Ursula Ricks Review
A review written for the Folk & Acoustic Music Exchange
by Mark S. Tucker
I'd never really considered that there might be a 'funk-soulblues' category because, well, the blues is so damn funky anyway. Funk arose when a buncha clever Black and White bastards dug deep and adopted a cat-that-got-the-cream grin upon realizing that there was an increasing under-current connection between blues, soul, and rock & roll (which, after all, was at first but the spawn of two things: either blues gone White or Tin Pan Alley pop with a stronger beat). Upon listening to Ursula Ricks' My Street, though, I'm thinking that 'funk-soulblues' just might be emerging fairly distinctly. Catch Mary Jane, and see if I'm not right. Funkeeeeeee! And the following My Street is just as down 'n dirty, spirited, and, as most all her songs, highly socio-political, which I find extremely attractive. The lyrics to this one are compelling as hell, 100% street poetry in the purest sense—not just that the lines rhyme but that they actually mean something well beyond the words, an increasing rarity in our increasingly too simplistic society.
The unit that shined so brightly on Lou Pride's last recording, Ain't No More Love in this House (here), reappears behind Ricks and just may be Severn Records own Wrecking Crew. Once again, Johnny Moeller's guitaristics add luster and nuance, and if he isn't in line in perhaps becoming the next Steve Cropper, then I'll eat my hat. Time will tell, but the seeds are there. The string section is a nice addition (it didn't appear on Pride's farewell), as in Due, but Ursula gets right back to growly business on Right Now, Moeller with a very subtle wah-wahed background before blazing up front in the middle eight. More important, and this is sometimes missed in critiques of funk units, is the onslaught of an irresistible groove, on this cut slow and relentless but just as demanding as any speedy whirlwind.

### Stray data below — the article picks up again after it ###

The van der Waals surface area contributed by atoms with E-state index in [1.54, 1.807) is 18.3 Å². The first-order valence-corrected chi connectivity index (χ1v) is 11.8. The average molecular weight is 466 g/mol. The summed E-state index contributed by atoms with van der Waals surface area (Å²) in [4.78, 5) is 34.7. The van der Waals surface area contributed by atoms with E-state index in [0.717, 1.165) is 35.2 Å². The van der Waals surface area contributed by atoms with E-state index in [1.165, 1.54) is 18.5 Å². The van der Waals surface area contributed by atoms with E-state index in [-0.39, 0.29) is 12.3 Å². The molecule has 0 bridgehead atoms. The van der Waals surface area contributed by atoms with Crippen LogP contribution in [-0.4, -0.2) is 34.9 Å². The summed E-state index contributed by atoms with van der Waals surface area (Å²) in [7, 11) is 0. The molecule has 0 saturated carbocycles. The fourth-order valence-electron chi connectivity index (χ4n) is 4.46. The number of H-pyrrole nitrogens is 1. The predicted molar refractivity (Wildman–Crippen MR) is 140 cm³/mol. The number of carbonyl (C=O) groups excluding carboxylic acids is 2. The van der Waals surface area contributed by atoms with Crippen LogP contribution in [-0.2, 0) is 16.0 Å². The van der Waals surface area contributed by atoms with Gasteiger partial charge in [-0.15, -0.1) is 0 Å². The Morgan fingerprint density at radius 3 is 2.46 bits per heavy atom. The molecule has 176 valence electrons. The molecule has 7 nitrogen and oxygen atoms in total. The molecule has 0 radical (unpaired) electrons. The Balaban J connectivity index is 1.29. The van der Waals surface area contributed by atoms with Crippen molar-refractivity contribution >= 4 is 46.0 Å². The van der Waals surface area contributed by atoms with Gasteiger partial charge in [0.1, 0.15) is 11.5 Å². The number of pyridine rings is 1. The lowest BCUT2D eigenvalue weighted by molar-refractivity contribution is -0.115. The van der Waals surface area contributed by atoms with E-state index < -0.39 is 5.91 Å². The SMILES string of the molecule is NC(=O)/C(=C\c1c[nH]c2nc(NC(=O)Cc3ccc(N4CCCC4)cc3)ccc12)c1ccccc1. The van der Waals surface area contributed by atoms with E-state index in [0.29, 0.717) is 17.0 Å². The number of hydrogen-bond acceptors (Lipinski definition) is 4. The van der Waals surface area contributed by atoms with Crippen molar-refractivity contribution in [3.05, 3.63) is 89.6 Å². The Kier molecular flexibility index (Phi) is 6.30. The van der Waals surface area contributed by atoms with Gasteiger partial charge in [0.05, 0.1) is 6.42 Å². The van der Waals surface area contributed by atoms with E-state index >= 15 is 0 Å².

Kim Wilson sits in for a cut, Mike Welch for two, but the spotlight is ever on Ricks and her quiet revolutionary state of mind. You don't find that second part until you get away from the instrumentalities and listen closely and even not-so-closely to her lyrics (she wrote almost everything on My Street), which, to my mind, bring her in line with Gil Scott-Heron. Not so fiercely, much more matter-of-factly (Gil was, after all, a clever upstart), no Party-line spreche, no dogma, no bullshit, just a discontent with what drives the everyday mess we now live in. We need a hell of a lot more of that, y'all, and a whole lot less academic mouth-breathing. The place to start, I say, is right here…especially 'cause it's the music that will first drag you into her living breathing concerns.